The TREB (Toronto Real Estate Board) IDX is one of the most widely known in the industry, and is no more than a web interface designed for participating brokers to share information in and amongst themselves. The CREA DDF® is a tool used across Canada by real estate agents looking for a simple solution to updating all of their websites and social media accounts simultaneously with their own listings. According to the CREA website, the Data Distribution Facility (DDF®) allows CREA’s members to disseminate MLS® listing content to multiple websites, and to “ensure that MLS® listing content that is displayed on these websites is accurate, up to date, and uses CREA’s trademarks correctly.”

The Distribution Facility itself is comprised of three modules. The first is the “National Shared Pool Module,” where participants contribute listings to a national data pool that can be received by participants who wish to display that information. These feeds can be customized based on specific criteria.  The second, the “Member Feed Module,” allows the user to receive a data feed of their listings, or a data feed of all their Participating Brokerage’s listings. The last is referred to as the “Third Party Module,” which is used to send content to third party websites.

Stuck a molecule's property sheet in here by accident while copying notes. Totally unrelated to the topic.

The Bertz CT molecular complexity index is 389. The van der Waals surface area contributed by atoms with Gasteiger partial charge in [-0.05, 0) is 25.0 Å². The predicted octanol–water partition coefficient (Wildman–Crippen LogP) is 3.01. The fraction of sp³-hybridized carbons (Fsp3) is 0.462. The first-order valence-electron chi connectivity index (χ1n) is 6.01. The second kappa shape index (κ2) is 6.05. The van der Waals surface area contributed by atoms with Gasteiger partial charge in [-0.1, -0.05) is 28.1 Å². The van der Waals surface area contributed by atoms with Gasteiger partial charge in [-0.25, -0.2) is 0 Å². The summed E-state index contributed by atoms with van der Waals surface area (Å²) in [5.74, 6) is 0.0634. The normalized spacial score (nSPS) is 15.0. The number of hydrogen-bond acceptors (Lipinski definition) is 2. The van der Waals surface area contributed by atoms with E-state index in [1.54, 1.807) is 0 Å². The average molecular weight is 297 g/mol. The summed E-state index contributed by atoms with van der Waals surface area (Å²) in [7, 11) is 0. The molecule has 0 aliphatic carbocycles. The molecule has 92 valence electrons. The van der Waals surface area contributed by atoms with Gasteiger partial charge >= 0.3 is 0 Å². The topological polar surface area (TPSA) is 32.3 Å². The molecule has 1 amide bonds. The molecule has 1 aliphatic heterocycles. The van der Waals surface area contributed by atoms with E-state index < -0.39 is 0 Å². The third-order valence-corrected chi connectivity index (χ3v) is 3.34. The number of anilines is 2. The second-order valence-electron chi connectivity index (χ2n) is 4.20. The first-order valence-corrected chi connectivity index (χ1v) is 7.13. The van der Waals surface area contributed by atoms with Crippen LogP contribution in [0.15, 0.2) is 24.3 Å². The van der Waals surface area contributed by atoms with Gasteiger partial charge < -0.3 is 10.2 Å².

Members of CREA can register to receive a data feed, after which, certain website modifications are needed in order for the site to receive the data. That’s where AgentAccelerate comes in. Our premium CREA DDF solution for WordPress websites, AgentAccess, seamlessly integrates into your WordPress theme, and displays Canadian real estate listings data. The plugin is easy to install, with customizable feed options, multiple hooks and filters to add functionality, and an auto-updater to ensure users always have the most recent version of our product.